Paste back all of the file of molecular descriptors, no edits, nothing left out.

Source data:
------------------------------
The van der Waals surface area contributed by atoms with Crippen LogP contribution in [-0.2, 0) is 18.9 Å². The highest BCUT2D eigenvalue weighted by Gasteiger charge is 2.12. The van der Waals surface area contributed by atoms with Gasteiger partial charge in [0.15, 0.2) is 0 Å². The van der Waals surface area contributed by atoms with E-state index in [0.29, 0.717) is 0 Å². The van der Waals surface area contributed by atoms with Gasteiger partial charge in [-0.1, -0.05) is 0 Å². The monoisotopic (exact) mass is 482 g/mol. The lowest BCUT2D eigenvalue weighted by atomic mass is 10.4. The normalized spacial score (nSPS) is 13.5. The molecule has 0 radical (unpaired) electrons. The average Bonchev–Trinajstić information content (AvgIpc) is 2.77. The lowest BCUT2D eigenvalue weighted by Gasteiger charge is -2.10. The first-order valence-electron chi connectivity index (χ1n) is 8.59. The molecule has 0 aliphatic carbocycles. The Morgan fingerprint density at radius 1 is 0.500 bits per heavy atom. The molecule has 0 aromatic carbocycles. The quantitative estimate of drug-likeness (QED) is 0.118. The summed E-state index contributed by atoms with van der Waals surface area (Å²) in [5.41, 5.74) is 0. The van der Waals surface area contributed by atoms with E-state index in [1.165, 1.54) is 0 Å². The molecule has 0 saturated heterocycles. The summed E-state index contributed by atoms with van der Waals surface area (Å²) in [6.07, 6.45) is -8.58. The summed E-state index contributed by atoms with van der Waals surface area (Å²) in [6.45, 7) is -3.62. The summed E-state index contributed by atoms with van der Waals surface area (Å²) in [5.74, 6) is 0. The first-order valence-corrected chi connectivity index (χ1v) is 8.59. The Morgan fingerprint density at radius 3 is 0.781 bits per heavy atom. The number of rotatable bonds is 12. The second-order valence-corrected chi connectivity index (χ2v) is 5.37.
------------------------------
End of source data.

The van der Waals surface area contributed by atoms with Crippen LogP contribution in [-0.2, 0) is 18.9 Å². The highest BCUT2D eigenvalue weighted by Gasteiger charge is 2.12. The van der Waals surface area contributed by atoms with Gasteiger partial charge in [0.15, 0.2) is 0 Å². The van der Waals surface area contributed by atoms with E-state index in [0.29, 0.717) is 0 Å². The van der Waals surface area contributed by atoms with Gasteiger partial charge in [-0.1, -0.05) is 0 Å². The monoisotopic (exact) mass is 482 g/mol. The lowest BCUT2D eigenvalue weighted by atomic mass is 10.4. The normalized spacial score (nSPS) is 13.5. The molecule has 0 radical (unpaired) electrons. The average Bonchev–Trinajstić information content (AvgIpc) is 2.77. The lowest BCUT2D eigenvalue weighted by Gasteiger charge is -2.10. The first-order valence-electron chi connectivity index (χ1n) is 8.59. The molecule has 0 aliphatic carbocycles. The Morgan fingerprint density at radius 1 is 0.500 bits per heavy atom. The molecule has 0 aromatic carbocycles. The quantitative estimate of drug-likeness (QED) is 0.118. The summed E-state index contributed by atoms with van der Waals surface area (Å²) in [5.41, 5.74) is 0. The van der Waals surface area contributed by atoms with E-state index in [1.165, 1.54) is 0 Å². The molecule has 0 saturated heterocycles. The summed E-state index contributed by atoms with van der Waals surface area (Å²) in [6.07, 6.45) is -8.58. The summed E-state index contributed by atoms with van der Waals surface area (Å²) in [6.45, 7) is -3.62. The summed E-state index contributed by atoms with van der Waals surface area (Å²) in [5.74, 6) is 0. The first-order valence-corrected chi connectivity index (χ1v) is 8.59. The Morgan fingerprint density at radius 3 is 0.781 bits per heavy atom. The number of rotatable bonds is 12. The second-order valence-corrected chi connectivity index (χ2v) is 5.37.